Thoughts from a Cemetery

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13 Responses

  1. fillyjonk says:

    I am sorry for your loss. My own father died just over a month ago. I will not be able to go to his internment – he chose to be cremated, and his remains will be at a family plot in Michigan, more than 1000 miles from where I live. (We are doing a memorial service at Thanksgiving, when everyone can gather). (They also have a place saved for my mother in that family plot, even though it’s my dad’s family….and I hope it is a good many years before she joins him there)

    I don’t know what I will do about myself but I have to consider that. I have no spouse and no kids so there will be no one to need to visit me. I admit I’ve contemplated donating my body to science, if they will take it. I considered the Body Farm until a colleague told me what it was like and….yeah….no.

    I have visited a number of old cemeteries – a friend of mine is interested in both genealogy and in just the design of the old markers, and yes, it is more distinctive and more….personal, somehow.

    And I’ve seen interesting things in cemeteries – teddy bears, and balloons, and unusual flower arrangements but as you noted: “Some woman spent a lot of time and effort on that, to show her love for the person underneath,” I would never laugh at or deride a display that isn’t how *I* would do it, because of that very fact.Report

  2. Em Carpenter says:

    I live across the road from one of those huge modern cemeteries with the flat, easy-to-mow-over stones, but my family back home are buried in an older cemetery like you describe. We have a monument with the family name, and then my grandparents, great grandparents and a great aunt are buried there. My dad will be as well- not sure about my mom. There were 8 spaces total, but somehow they buried a person in the wrong spot and now there is only room for one more instead of two.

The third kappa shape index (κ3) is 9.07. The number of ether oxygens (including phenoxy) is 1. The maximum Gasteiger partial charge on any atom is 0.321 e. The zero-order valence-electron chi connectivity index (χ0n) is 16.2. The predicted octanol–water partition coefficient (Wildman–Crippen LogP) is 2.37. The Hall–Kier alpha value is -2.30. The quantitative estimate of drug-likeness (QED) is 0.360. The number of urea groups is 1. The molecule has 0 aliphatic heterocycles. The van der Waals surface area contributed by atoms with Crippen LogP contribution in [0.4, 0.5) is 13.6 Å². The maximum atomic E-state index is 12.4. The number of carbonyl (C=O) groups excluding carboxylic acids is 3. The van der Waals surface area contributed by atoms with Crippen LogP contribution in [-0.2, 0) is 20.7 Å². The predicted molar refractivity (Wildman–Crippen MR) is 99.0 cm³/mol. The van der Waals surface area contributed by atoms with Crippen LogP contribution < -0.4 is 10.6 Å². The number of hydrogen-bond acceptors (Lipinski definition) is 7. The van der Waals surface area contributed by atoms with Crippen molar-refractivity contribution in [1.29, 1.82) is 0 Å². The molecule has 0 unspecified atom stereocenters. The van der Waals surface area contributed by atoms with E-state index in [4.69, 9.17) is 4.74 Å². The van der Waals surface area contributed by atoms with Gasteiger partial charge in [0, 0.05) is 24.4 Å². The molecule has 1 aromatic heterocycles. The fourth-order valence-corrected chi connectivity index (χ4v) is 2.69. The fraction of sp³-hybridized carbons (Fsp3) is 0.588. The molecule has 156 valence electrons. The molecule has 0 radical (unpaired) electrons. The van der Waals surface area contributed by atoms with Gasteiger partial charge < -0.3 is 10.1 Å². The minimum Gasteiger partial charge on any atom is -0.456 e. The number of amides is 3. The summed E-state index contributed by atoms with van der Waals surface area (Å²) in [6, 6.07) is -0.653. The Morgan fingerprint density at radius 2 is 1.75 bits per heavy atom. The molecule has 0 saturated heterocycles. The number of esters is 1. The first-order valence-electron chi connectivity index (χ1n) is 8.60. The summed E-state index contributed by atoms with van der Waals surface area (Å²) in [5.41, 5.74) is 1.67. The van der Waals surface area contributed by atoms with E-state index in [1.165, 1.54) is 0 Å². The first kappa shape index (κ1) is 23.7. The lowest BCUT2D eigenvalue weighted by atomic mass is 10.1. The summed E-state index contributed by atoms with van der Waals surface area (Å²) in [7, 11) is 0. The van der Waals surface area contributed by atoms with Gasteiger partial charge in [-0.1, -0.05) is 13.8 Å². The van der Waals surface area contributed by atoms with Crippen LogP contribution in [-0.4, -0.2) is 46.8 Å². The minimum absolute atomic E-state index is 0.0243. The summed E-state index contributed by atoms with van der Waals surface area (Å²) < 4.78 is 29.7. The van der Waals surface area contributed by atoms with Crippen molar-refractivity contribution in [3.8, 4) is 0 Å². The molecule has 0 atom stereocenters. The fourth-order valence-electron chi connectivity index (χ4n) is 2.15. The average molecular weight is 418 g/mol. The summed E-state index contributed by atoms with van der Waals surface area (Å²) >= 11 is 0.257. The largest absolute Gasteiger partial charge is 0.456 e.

Anyway, the stones in this cemetery are works of art. There is one that is five feet tall and sculpted as a tree trunk. There was a spot where people would leave the old plastic flowers and wreaths when they brought new ones, and my grandma and I use to get them and put them on graves that had not been attended to in years.
    Lovely writing, thank you.Report

  3. Road Scholar says:

    When my Dad passed, or maybe even before idk, they put up a husband-wife headstone. Thing is they assumed too much when they did so. My Mom’s name is engraved on it with “Born May 9, 1918 – Died [blank] 19[bb].

    She’s still alive, celebrated her 101st birthday this year. So making that date right is… well, I’m not sure how you fix that. I’ve seen markers where they tried to fill it in with something — epoxy, idk — but it really looks like crap.

    As for myself, the family plot, or at least the general area where my people are buried, is in the church cemetery. A church I haven’t stepped into in probably 30 years. Doesn’t seem right. Cremation I guess.Report

  4. Mike Dwyer says:

    My wife and I finally agreed on historic Cave Hill cemetery, here in Louisville. We’ll be in there with my great, great-great and great-great-great grandparents. We’ll also be neighbors with George Rogers Clark, founder of our fair city, Muhammed Ali and Colonel Sanders. Old cemeteries are awesome.

    • Anne in reply to Mike Dwyer says:

      What a great place for your eternal rest. I love Cave Hill it is my favorite cemetary….yes I make my poor husband stop at all sorts of random old cemetaries…did have a goth phase so maybe that’s where the fascination comes from idkReport

  5. Zac Black says:

    Cutting-edge (at the time) medical science is the only reason I lived past the first couple months of my birth, so I feel morally obligated to donate my body to science in turn when I die. I’m really hoping to be one of those corpses that rips a real nasty fart as it’s being examined by a future med student in some anatomy class.Report